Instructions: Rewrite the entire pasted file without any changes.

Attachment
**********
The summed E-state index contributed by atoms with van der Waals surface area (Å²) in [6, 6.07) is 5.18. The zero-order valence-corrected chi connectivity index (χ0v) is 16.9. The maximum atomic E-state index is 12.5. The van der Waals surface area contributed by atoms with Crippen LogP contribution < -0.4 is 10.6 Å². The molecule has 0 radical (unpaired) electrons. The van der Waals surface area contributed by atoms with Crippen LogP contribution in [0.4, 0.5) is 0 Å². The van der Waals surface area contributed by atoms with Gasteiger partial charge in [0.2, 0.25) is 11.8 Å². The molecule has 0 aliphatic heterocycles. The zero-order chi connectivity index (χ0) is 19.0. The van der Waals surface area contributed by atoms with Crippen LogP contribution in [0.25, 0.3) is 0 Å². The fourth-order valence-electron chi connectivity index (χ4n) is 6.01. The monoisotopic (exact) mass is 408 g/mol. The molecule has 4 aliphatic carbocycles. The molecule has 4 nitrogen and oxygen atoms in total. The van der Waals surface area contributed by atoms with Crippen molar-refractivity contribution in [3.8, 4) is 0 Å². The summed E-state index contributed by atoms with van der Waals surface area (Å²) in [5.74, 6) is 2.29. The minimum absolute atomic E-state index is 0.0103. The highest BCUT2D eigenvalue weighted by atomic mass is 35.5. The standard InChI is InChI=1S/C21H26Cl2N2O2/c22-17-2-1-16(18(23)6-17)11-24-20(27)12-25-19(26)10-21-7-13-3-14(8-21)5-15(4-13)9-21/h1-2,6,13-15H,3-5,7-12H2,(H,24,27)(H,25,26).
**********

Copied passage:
The summed E-state index contributed by atoms with van der Waals surface area (Å²) in [6, 6.07) is 5.18. The zero-order valence-corrected chi connectivity index (χ0v) is 16.9. The maximum atomic E-state index is 12.5. The van der Waals surface area contributed by atoms with Crippen LogP contribution < -0.4 is 10.6 Å². The molecule has 0 radical (unpaired) electrons. The van der Waals surface area contributed by atoms with Crippen LogP contribution in [0.4, 0.5) is 0 Å². The van der Waals surface area contributed by atoms with Gasteiger partial charge in [0.2, 0.25) is 11.8 Å². The molecule has 0 aliphatic heterocycles. The zero-order chi connectivity index (χ0) is 19.0. The van der Waals surface area contributed by atoms with Crippen LogP contribution in [0.25, 0.3) is 0 Å². The fourth-order valence-electron chi connectivity index (χ4n) is 6.01. The monoisotopic (exact) mass is 408 g/mol. The molecule has 4 aliphatic carbocycles. The molecule has 4 nitrogen and oxygen atoms in total. The van der Waals surface area contributed by atoms with Crippen molar-refractivity contribution in [3.8, 4) is 0 Å². The summed E-state index contributed by atoms with van der Waals surface area (Å²) in [5.74, 6) is 2.29. The minimum absolute atomic E-state index is 0.0103. The highest BCUT2D eigenvalue weighted by atomic mass is 35.5. The standard InChI is InChI=1S/C21H26Cl2N2O2/c22-17-2-1-16(18(23)6-17)11-24-20(27)12-25-19(26)10-21-7-13-3-14(8-21)5-15(4-13)9-21/h1-2,6,13-15H,3-5,7-12H2,(H,24,27)(H,25,26).